Variable income makes me smarter
December 2020 turned out to be a very good month, with $31,962 in revenue and $25,385 in profit. But it didn’t start that well. In fact, half-way through the month it looked like December was going to be one of my weakest months of the year, with an almost 50% drop in revenue compared to the previous 3 months.
An income downturn is never pleasant. But I’ve had enough ups and downs over the last 19 months that I got used to them. In fact, I now realize that I actually may need a downturn once in a while!
Variable income has become my feedback mechanism for the balancing act of not working more than necessary and working enough to maintain a comfortable lifestyle. When times are good, I take it easier or do more speculative things. When a downturn comes, it prompts action. It makes me come up with ideas on how to correct my course quickly.
What’s interesting is that the stressor of an income drop seems to activate a part of my brain that’s usually dormant. All my creative and practical ideas about new promotions and new products tend to happen while I’m in this state, and I’m almost incapable of replicating it without the sting of this stressor.
For example, November 4th, 2020 (presidential election day in the US) started as a very slow day for me. It was noon and I hadn’t made a single sale, even though I would usually be past $200 by that time. Suddenly something clicked, and I had the idea of promoting one of my products by offering people a one-hour break from election news. This turned out to be one of my best promotion tweets ever. That single tweet made $9,270 in direct sales, and what had started as one of the slowest days of the year ended as my second-best grossing day ever.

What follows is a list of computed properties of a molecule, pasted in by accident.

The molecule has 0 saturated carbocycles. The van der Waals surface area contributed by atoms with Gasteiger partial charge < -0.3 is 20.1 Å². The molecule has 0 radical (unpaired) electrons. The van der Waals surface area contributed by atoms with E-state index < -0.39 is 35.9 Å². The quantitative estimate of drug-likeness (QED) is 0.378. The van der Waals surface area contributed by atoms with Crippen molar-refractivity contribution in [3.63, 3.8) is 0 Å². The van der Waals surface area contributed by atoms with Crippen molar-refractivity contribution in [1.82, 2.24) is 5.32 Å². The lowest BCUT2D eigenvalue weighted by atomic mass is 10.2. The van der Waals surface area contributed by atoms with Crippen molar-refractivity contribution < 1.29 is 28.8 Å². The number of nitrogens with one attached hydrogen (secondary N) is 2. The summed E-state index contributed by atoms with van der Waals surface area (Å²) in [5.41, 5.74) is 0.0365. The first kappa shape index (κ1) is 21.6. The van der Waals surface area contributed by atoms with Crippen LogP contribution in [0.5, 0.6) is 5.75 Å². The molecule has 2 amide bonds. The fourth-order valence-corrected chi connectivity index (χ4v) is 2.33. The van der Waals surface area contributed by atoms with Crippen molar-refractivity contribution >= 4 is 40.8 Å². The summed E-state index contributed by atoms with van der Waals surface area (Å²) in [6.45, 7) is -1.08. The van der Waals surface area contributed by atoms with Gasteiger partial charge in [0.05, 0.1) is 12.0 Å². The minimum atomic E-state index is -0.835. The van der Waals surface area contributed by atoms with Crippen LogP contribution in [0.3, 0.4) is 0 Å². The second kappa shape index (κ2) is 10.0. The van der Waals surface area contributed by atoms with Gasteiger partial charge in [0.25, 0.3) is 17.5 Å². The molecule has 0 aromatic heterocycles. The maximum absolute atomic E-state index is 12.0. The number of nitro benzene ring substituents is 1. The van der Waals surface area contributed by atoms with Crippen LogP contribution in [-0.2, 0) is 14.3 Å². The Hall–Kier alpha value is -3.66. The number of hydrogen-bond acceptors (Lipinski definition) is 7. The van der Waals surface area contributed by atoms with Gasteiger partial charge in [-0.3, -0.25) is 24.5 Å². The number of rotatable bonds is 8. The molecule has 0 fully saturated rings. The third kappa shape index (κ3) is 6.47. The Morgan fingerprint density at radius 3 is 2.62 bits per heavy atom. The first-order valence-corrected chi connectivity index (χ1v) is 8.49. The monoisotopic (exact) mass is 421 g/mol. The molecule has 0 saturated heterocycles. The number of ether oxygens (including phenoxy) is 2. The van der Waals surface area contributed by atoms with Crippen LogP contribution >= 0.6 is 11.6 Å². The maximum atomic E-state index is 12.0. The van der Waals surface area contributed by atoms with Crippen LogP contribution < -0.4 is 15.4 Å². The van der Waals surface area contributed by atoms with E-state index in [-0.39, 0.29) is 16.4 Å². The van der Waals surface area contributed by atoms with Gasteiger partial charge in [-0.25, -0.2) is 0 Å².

Something similar happened last month. My info product sales were rarely exceeding $200/day, compared to my previous 12-month average of $817/day. For a month or two I had been mulling over the idea of launching the Profit and Loss product, but I kept getting stuck on how to do it. Should it be a community? Should it be a paid newsletter? Should I offer a free trial? Should I use this tool or that one?
Suddenly, the sting of the stressor made everything clear. All the decisions became easy, and I launched it less than two weeks later, on December 29th, with just 2.5 days left in the month. After the poor start that I mentioned, December became my third-best month ever, with a boost of $11,117 in revenue from the new product over those final 2.5 days.
The slump in early December also prompted me to resume my paid ads experiment for The Good Parts of AWS. I ran a moderately successful ad campaign on Reddit between April and June of last year, where I made $11,321 in revenue from $6,736 in ad spend. However, profitability waned towards the end until it was barely breaking even, so I stopped it and didn’t bother to tweak it and try again (times were good, after all). But once again, a spark of creativity inspired me to improve my ad copy a little bit, and I decided to give it another shot. The ad prices are much higher now than they were back then, but I still managed to make $1,775 in revenue from $795 in ad spend over the last 45 days. The Good Parts of AWS had its best month since August.
There’s something fascinating about unpredictable non-recurring income. Every day starts at $0, and with absolutely no indication of how it will pan out. The delta between the actual outcome and my expectation becomes a very useful piece of information when deciding how to spend my energy. You definitely wouldn’t want to read too much into the daily variance, but in my case, the signal starts to emerge when zooming out to the weekly level. My weekly sales have become the pulse of my business, and my creative brain activates automatically when the pulse dips below a certain level.
Originally published on January 27, 2021